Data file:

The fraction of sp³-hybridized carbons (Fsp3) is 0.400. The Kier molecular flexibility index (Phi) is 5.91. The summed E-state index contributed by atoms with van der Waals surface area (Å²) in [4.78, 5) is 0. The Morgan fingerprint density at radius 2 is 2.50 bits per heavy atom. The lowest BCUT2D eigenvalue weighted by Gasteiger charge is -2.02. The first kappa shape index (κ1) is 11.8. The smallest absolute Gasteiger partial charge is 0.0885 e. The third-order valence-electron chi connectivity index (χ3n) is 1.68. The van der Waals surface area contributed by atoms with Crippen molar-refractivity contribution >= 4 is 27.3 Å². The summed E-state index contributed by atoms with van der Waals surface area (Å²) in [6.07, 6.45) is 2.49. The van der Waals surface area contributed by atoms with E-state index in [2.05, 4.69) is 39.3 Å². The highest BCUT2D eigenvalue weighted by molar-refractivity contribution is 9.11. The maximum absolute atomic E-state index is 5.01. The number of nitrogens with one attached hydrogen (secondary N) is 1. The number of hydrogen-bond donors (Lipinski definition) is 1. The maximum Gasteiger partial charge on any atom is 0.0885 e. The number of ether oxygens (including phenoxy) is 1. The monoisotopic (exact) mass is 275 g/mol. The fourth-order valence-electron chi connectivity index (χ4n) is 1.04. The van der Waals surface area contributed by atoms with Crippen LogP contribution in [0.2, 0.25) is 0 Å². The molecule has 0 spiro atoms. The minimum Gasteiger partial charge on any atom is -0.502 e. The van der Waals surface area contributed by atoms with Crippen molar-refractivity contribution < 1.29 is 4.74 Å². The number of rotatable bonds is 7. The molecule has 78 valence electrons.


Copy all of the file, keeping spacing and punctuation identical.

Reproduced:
The fraction of sp³-hybridized carbons (Fsp3) is 0.400. The Kier molecular flexibility index (Phi) is 5.91. The summed E-state index contributed by atoms with van der Waals surface area (Å²) in [4.78, 5) is 0. The Morgan fingerprint density at radius 2 is 2.50 bits per heavy atom. The lowest BCUT2D eigenvalue weighted by Gasteiger charge is -2.02. The first kappa shape index (κ1) is 11.8. The smallest absolute Gasteiger partial charge is 0.0885 e. The third-order valence-electron chi connectivity index (χ3n) is 1.68. The van der Waals surface area contributed by atoms with Crippen molar-refractivity contribution >= 4 is 27.3 Å². The summed E-state index contributed by atoms with van der Waals surface area (Å²) in [6.07, 6.45) is 2.49. The van der Waals surface area contributed by atoms with E-state index in [2.05, 4.69) is 39.3 Å². The highest BCUT2D eigenvalue weighted by molar-refractivity contribution is 9.11. The maximum absolute atomic E-state index is 5.01. The number of nitrogens with one attached hydrogen (secondary N) is 1. The number of hydrogen-bond donors (Lipinski definition) is 1. The maximum Gasteiger partial charge on any atom is 0.0885 e. The number of ether oxygens (including phenoxy) is 1. The monoisotopic (exact) mass is 275 g/mol. The fourth-order valence-electron chi connectivity index (χ4n) is 1.04. The van der Waals surface area contributed by atoms with Crippen LogP contribution in [0.2, 0.25) is 0 Å². The molecule has 0 spiro atoms. The minimum Gasteiger partial charge on any atom is -0.502 e. The van der Waals surface area contributed by atoms with Crippen molar-refractivity contribution < 1.29 is 4.74 Å². The number of rotatable bonds is 7. The molecule has 78 valence electrons.